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Mistborn: The Final Empire (Mistborn, #1)

Mistborn: The Final Empire - Brandon Sanderson

I really wish I hadn’t gotten behind in my reviews (stupid Canticle for Liebowitz) because it’s been so long since I’ve finished this book that I’m not sure I can do it justice. But I shall try anyway.

 

Mistborn (sometimes sub-titled The Final Empire to differentiate it from the trilogy as a whole, which is also called Mistborn) is Brandon Sanderson’s second published book after Elantris, which I very much enjoyed when I read it a couple of years ago. It was obvious even then that he had a gift for creating complicated fictional worlds with intricate social systems, as well as systems of magic and politics. He is also rather fixated on placing his characters in worlds that are dead or dying and using that as a thematic backdrop for more character-centric stuff.

 

The two main characters in Mistborn are Vin and Kelsier, and they live in a stagnant, oppressed world. Both of them are skaa (read: uneducated, oppressed slave/peasant hybrids) in a land ruled over by a man who calls himself The Sliver of Infinity, or The Lord Ruler. The Lord Ruler has governed his Final Empire for a thousand years thanks to a set of mysterious circumstances he claims made him into a God. He lords over a world that is covered in ash thanks to constantly erupting ashmounts (see also: volcanoes), and that at night, is covered in a creepy mist that most skaa believe to be dangerous. The people are split into two castes: the nobility, who serve the Lord Ruler, and the skaa, who serve the nobility as slaves. Enter Vin and Kelsier. Vin is a sixteen year old girl who grew up on the streets with her deranged brother, making her way in various thieving crews because of a strange power she seems to possess. She is cunning and ferile and trusts nobody. Kelsier is a hardened escaped prisoner, the only man to have survived the infamous mines at Hathsin (whatever those are). And he’s got a plan.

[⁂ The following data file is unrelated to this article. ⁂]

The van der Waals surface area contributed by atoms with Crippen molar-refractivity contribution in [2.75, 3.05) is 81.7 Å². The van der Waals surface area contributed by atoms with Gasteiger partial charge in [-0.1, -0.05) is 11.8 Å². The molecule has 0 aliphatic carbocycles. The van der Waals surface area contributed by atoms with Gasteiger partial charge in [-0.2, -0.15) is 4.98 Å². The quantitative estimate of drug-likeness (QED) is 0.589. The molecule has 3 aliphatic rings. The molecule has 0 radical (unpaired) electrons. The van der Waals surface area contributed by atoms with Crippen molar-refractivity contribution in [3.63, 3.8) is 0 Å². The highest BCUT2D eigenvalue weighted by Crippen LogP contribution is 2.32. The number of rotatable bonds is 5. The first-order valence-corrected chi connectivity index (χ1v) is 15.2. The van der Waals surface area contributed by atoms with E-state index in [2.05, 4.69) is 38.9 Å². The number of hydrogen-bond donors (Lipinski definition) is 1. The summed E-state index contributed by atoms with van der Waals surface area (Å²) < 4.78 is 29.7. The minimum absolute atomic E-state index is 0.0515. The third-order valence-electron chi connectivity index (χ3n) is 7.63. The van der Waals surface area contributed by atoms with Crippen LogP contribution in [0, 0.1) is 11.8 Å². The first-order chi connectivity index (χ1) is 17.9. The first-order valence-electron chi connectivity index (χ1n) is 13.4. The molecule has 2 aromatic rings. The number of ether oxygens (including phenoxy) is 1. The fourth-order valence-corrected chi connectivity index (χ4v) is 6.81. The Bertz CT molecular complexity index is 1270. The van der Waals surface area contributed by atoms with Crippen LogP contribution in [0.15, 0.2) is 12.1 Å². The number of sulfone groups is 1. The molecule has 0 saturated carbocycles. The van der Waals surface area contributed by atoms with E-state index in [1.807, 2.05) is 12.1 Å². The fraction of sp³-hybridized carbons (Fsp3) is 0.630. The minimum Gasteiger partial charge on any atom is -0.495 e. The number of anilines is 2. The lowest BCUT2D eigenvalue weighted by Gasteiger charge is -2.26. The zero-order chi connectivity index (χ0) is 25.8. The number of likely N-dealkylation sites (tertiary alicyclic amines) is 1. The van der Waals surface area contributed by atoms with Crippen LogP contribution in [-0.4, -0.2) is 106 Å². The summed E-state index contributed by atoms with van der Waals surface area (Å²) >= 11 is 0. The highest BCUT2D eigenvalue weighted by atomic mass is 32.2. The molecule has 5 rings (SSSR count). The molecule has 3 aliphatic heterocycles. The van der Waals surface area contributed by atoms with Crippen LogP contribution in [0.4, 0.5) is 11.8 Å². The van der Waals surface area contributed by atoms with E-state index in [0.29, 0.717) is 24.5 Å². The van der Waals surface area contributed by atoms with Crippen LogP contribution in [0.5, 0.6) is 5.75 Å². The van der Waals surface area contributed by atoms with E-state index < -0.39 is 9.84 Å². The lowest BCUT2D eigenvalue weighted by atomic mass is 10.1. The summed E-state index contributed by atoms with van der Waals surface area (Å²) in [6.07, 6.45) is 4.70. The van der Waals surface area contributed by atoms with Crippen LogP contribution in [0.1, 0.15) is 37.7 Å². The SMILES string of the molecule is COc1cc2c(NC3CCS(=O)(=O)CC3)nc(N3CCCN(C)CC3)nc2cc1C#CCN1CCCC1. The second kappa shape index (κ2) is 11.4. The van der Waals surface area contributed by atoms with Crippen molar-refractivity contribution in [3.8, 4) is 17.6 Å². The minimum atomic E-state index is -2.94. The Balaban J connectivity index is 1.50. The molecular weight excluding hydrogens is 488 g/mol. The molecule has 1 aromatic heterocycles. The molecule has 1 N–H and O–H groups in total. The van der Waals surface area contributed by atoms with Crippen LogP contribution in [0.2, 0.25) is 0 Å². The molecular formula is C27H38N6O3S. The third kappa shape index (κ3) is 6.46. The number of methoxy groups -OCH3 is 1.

His plan, in case you were curious, is to rip out the foundation of the Final Empire and bring it to its knees. Also, to kill the Lord Ruler. It’s how he plans to do this that sets Mistborn apart from most fantasy series. He and a chosen bunch of fellow highly, erm, skilled, skaa thieves are going to con, burgle, and revolt the Empire out of The Lord Ruler’s grasp, despite the fact that no skaa rebellion in over a thousand years has managed to do so.So when I say ‘skilled,’ what I really mean is that in addition to being thieves and con artists (but you know, classy ones), these chumps have magic powers. Not just any magic powers, either, these are Brandon Sanderson style powers, and that means intricate, logical, and like nothing you’ve read before. The magic in the Mistborn series is too complicated to fully parse in a review, and is most likely going to sound stupid if I try to boil it down, so let me just leave you with a feeling: it’s seriously cool.

 

I don’t want to go too far into the plot in this review because half the fun of the book is watching it play out. There’s a certain structure to these sorts of long-con, heist stories that Sanderson plays with, and it’s really fun. It was also great to read a fantasy book (maybe even an epic fantasy book, I’m not sure) that didn’t follow the usual path. It was also pretty neat to read a story that was purportedly set in a world where the hero actually failed to save the world and defeat the bad guy. The Final Empire exists because some hero failed 1,000 years before, and now Vin, Kelsier, etc. have to try to clean up the pieces.

 

If you’re a fantasy fan, this is definitely recommended. If you’re not usually a fantasy fan, this might be something that even you will like. Either way, I like it, and Brandon Sanderson is officially on my very exclusive shelf of favorite authors.